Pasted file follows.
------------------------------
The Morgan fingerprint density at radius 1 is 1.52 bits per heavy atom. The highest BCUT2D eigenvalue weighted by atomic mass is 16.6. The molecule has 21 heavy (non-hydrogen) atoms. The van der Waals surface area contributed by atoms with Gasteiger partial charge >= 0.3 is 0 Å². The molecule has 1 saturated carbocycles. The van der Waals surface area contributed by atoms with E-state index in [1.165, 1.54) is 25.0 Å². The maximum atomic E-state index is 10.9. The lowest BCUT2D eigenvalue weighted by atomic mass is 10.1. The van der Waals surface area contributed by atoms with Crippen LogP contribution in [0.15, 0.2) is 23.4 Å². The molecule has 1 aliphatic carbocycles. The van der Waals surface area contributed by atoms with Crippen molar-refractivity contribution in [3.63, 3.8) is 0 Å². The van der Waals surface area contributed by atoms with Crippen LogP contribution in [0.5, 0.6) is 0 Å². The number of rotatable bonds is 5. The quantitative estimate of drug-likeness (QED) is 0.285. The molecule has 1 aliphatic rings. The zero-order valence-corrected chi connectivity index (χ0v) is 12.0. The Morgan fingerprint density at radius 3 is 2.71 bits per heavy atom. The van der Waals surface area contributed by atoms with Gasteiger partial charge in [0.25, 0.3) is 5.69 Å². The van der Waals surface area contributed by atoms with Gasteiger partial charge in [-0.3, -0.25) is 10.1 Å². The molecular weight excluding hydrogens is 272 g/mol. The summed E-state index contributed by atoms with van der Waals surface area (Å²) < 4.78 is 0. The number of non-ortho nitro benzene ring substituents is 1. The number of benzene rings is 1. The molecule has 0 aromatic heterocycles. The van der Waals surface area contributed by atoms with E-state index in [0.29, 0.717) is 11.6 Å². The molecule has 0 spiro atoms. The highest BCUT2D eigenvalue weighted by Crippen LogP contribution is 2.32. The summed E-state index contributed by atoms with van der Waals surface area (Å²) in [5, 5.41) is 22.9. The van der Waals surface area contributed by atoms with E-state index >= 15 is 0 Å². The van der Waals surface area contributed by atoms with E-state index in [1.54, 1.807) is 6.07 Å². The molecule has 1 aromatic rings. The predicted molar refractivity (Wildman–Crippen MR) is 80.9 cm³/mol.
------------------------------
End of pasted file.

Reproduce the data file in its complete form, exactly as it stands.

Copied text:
The Morgan fingerprint density at radius 1 is 1.52 bits per heavy atom. The highest BCUT2D eigenvalue weighted by atomic mass is 16.6. The molecule has 21 heavy (non-hydrogen) atoms. The van der Waals surface area contributed by atoms with Gasteiger partial charge >= 0.3 is 0 Å². The molecule has 1 saturated carbocycles. The van der Waals surface area contributed by atoms with E-state index in [1.165, 1.54) is 25.0 Å². The maximum atomic E-state index is 10.9. The lowest BCUT2D eigenvalue weighted by atomic mass is 10.1. The van der Waals surface area contributed by atoms with Crippen LogP contribution in [0.15, 0.2) is 23.4 Å². The molecule has 1 aliphatic carbocycles. The van der Waals surface area contributed by atoms with Crippen molar-refractivity contribution in [3.63, 3.8) is 0 Å². The van der Waals surface area contributed by atoms with Crippen LogP contribution in [0.5, 0.6) is 0 Å². The number of rotatable bonds is 5. The quantitative estimate of drug-likeness (QED) is 0.285. The molecule has 1 aliphatic rings. The zero-order valence-corrected chi connectivity index (χ0v) is 12.0. The Morgan fingerprint density at radius 3 is 2.71 bits per heavy atom. The van der Waals surface area contributed by atoms with Gasteiger partial charge in [0.25, 0.3) is 5.69 Å². The van der Waals surface area contributed by atoms with Gasteiger partial charge in [-0.3, -0.25) is 10.1 Å². The molecular weight excluding hydrogens is 272 g/mol. The summed E-state index contributed by atoms with van der Waals surface area (Å²) < 4.78 is 0. The number of non-ortho nitro benzene ring substituents is 1. The number of benzene rings is 1. The molecule has 0 aromatic heterocycles. The van der Waals surface area contributed by atoms with E-state index in [0.29, 0.717) is 11.6 Å². The molecule has 0 spiro atoms. The highest BCUT2D eigenvalue weighted by Crippen LogP contribution is 2.32. The summed E-state index contributed by atoms with van der Waals surface area (Å²) in [5, 5.41) is 22.9. The van der Waals surface area contributed by atoms with E-state index >= 15 is 0 Å². The van der Waals surface area contributed by atoms with E-state index in [1.54, 1.807) is 6.07 Å². The molecule has 1 aromatic rings. The predicted molar refractivity (Wildman–Crippen MR) is 80.9 cm³/mol.